A Letter to Congress

Feel free to send this to your congressmen as well.

In light of recent events, I felt the need to reach out to my congressmen. In my case, these are Representative Adam Smith, Senator Patty Murray, and Senator Maria Cantwell. If you agree with my statement below, feel free to send it to your congressmen as well, either by letter or by e-mailing them a link to this post, as long as you give me original credit for the idea.

“First of all, thank you and all your colleagues for being public servants in these trying times. Your service should never put your life at risk. The insurrection in our nation’s capitol was unconscionable and should never be repeated.

“In light of that, I humbly request that the first paragraph of the preamble of the Democratic Platform should be changed. This paragraph should reflect a moral compass that all rational human beings can agree upon. This or a similar paragraph should always be included in every party’s platform.

“My suggestion is as follows:

“’As Democrats, we believe in the rule of law and the constitution. We believe that violence and terrorism are unacceptable, and that our democratic process should be inviolate. Anyone who disagrees with any of these tenets does not, and never will, speak for the Democratic Party.’

“I hope you’ll consider putting forward this suggestion, and as a fellow Democrat, I would encourage you to suggest that this should be made the first paragraph of the Republican platform, and indeed, any other party’s platform, as well. (If every party made this change at the same time, it would show unity and strength, and no one would have to feel that he or she is copying a political opponent.) It is high time we disavow the lunatic fringe. They do not deserve our endorsement in any way, shape or form.

“Thank you for your consideration, and, again, thank you for your service.”

Sincerely,

Barbara Abelhauser

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Making an Entrance

Carpe Annum, dear reader!

This is probably rather short notice, but have you thought about how you will be entering 2019? Think of it as a crowded room. How you enter it will make a difference as to how the year-long party will go for you.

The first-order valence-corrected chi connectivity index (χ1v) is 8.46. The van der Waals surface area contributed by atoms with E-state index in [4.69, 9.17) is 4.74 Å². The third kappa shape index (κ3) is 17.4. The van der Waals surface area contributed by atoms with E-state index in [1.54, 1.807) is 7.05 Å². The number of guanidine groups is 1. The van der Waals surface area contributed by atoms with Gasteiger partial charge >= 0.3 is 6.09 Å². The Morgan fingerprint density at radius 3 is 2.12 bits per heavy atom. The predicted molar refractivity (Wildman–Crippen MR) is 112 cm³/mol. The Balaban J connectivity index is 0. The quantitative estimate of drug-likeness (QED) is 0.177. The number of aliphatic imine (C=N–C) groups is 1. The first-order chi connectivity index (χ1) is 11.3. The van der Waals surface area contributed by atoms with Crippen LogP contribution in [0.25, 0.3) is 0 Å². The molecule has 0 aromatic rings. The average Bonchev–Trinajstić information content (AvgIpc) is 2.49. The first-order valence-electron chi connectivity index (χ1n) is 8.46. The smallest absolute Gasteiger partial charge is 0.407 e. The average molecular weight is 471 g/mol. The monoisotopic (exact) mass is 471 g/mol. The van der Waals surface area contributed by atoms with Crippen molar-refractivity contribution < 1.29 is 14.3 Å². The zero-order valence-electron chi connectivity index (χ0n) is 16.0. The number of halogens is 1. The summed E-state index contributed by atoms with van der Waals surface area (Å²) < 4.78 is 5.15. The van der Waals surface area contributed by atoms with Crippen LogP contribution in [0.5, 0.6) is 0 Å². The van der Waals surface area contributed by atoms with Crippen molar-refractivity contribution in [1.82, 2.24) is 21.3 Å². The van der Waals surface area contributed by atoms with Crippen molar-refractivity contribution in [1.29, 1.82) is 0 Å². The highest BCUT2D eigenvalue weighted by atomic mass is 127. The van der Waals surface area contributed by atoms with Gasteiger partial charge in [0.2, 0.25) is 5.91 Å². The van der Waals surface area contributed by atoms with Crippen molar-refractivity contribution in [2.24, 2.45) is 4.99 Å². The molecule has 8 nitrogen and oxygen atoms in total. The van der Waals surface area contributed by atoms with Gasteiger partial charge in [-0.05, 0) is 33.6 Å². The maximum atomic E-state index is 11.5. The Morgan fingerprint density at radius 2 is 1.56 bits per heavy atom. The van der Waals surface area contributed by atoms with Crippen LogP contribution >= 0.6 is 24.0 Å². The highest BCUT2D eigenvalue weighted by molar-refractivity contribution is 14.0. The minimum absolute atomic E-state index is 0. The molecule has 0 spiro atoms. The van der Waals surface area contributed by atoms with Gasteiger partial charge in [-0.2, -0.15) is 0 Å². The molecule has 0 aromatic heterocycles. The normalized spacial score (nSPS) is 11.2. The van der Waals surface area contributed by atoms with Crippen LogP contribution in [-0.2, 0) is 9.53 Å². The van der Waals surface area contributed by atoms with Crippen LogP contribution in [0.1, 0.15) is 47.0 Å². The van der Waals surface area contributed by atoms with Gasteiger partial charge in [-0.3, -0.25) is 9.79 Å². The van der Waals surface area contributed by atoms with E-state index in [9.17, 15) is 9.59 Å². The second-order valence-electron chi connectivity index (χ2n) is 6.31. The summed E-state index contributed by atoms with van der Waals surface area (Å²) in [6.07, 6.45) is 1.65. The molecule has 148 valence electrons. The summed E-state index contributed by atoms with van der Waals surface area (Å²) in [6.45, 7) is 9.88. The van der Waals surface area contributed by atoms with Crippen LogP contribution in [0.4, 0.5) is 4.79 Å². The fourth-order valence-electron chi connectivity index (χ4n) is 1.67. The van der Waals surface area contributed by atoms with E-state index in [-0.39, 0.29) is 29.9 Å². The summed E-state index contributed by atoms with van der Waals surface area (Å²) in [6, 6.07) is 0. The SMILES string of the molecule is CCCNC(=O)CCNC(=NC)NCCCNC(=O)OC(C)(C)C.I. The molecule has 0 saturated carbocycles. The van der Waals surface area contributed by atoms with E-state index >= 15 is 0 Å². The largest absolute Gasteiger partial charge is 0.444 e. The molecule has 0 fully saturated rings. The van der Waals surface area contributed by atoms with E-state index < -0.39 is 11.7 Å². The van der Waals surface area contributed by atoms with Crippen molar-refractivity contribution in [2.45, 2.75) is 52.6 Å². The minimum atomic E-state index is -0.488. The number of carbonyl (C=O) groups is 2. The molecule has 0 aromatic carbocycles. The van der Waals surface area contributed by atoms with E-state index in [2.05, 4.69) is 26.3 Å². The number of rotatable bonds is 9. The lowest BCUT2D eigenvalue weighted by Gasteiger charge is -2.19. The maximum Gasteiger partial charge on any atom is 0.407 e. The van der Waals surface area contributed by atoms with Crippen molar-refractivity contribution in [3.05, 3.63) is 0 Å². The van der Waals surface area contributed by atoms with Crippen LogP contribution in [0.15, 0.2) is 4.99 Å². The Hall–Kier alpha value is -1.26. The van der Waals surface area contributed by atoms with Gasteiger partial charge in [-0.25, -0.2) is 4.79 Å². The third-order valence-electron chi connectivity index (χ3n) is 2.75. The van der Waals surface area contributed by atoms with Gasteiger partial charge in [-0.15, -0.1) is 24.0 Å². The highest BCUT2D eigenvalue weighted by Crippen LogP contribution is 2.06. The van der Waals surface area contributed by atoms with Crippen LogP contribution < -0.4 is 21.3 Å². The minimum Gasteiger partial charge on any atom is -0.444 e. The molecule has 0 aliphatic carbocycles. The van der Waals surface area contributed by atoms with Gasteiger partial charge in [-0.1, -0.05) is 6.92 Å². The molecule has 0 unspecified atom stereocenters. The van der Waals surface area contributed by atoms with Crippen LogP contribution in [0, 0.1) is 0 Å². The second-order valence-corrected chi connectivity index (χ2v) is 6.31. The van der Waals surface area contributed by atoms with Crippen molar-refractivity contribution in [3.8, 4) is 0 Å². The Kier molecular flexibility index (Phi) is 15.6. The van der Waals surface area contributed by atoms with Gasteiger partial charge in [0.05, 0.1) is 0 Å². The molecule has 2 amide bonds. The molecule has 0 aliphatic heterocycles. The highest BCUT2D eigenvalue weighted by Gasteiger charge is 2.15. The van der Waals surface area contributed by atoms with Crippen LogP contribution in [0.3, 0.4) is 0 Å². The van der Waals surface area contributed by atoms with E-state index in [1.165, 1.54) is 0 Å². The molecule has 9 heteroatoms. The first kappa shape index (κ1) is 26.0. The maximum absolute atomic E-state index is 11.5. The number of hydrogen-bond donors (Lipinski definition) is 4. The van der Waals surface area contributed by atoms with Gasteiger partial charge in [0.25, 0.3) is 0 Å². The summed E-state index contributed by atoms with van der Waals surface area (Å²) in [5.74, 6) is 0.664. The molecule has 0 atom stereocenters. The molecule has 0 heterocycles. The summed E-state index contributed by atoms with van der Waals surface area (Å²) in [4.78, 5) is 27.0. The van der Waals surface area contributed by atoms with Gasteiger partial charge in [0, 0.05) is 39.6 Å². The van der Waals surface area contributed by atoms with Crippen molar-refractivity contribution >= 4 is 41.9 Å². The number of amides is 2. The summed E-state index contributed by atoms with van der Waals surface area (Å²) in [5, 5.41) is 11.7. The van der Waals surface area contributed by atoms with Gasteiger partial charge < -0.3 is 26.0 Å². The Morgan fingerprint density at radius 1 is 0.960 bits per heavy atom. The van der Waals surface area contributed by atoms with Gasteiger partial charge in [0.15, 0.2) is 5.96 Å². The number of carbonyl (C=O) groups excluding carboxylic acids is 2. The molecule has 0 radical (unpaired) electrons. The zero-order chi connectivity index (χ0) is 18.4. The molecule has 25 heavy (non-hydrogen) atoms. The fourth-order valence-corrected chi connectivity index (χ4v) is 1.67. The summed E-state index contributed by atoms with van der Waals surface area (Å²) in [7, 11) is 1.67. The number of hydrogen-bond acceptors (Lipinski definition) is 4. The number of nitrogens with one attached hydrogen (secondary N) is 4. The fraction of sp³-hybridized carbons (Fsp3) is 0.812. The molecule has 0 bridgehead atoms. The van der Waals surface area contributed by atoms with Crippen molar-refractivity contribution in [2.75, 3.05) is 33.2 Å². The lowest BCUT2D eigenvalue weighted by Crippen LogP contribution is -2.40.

Will you enter with energy and enthusiasm, or sneak in the back way and hope no one notices you? Both are legitimate ways to get from this year to next, but they’ll probably yield wildly different results. I suppose it depends on what you want to get out of the months to come.

Personally, I’ve never seen the point of getting roaring drunk and entering the year with a head splitting hangover. To me, that seems like starting yourself off thirty yards deep in your own endzone. But hey, we all make choices.

Don’t get me wrong. I’m not advocating that you attend a great big New Year’s Party if you don’t want to. I never have. I’m a lot more low key than that. I’d rather not walk into 2019 feeling awkward and uncomfortable. That’s not a precedent I want to set.

No, I’m talking about the party of life in general. Do you have a plan? Do you have goals and intentions? (Forget about resolutions. How many people do you know who have stuck to those?) No, I’m talking about attitude. I’m talking about expectations. I’m talking about seizing the year!

I plan to enter this year with gratitude, joy, and anticipation. I want to have a wide open heart so that all my hopes and dreams can flow freely. I want this year to be one of hope and happiness.

So, Carpe Annum, dear reader! I hope you enter the year with a clear vision. I hope that you take some (measured) risks and have some adventures, and that this year yields everything you wish it will.

wicked_witch_of_the_east
Talk about making an entrance.

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Drunken Karaoke

It’s funny, unless you live next door and are trying to sleep.

I don’t drink, myself. And I’ve written about the havoc alcoholics can wreak. It’s actually one of my most popular posts.

But I don’t begrudge you your right to partake. Unless you get mean when you overdo it. There’s nothing worse than a mean drunk. If drinking lowers your inhibitions, and that was the only thing standing between you and being violent or destructive or cruel, then there’s something fundamentally wrong with you. I have zero tolerance for that.

People frequently use drinking as an excuse. “I was drunk. I’d never do that, normally.”